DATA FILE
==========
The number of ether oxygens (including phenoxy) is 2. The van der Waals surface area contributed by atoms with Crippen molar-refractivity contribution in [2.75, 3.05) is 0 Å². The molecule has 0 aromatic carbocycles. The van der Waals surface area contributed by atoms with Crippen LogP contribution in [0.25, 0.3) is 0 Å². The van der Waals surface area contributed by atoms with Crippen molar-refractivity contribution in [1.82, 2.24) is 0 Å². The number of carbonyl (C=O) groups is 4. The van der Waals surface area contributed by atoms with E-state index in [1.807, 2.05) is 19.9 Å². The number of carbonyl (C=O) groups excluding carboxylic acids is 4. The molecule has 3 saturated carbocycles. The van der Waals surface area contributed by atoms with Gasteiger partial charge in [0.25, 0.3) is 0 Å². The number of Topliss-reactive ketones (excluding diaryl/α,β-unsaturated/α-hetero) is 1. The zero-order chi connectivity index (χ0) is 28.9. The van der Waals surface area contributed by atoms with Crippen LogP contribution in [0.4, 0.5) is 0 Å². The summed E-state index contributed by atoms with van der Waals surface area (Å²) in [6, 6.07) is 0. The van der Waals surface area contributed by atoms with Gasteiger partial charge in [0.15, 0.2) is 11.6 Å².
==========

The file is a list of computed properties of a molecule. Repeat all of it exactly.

The number of ether oxygens (including phenoxy) is 2. The van der Waals surface area contributed by atoms with Crippen molar-refractivity contribution in [2.75, 3.05) is 0 Å². The molecule has 0 aromatic carbocycles. The van der Waals surface area contributed by atoms with Crippen LogP contribution in [0.25, 0.3) is 0 Å². The van der Waals surface area contributed by atoms with Crippen molar-refractivity contribution in [1.82, 2.24) is 0 Å². The number of carbonyl (C=O) groups is 4. The van der Waals surface area contributed by atoms with E-state index in [1.807, 2.05) is 19.9 Å². The number of carbonyl (C=O) groups excluding carboxylic acids is 4. The molecule has 3 saturated carbocycles. The van der Waals surface area contributed by atoms with Gasteiger partial charge in [0.25, 0.3) is 0 Å². The number of Topliss-reactive ketones (excluding diaryl/α,β-unsaturated/α-hetero) is 1. The zero-order chi connectivity index (χ0) is 28.9. The van der Waals surface area contributed by atoms with Crippen LogP contribution in [0.4, 0.5) is 0 Å². The summed E-state index contributed by atoms with van der Waals surface area (Å²) in [6, 6.07) is 0. The van der Waals surface area contributed by atoms with Gasteiger partial charge in [0.15, 0.2) is 11.6 Å².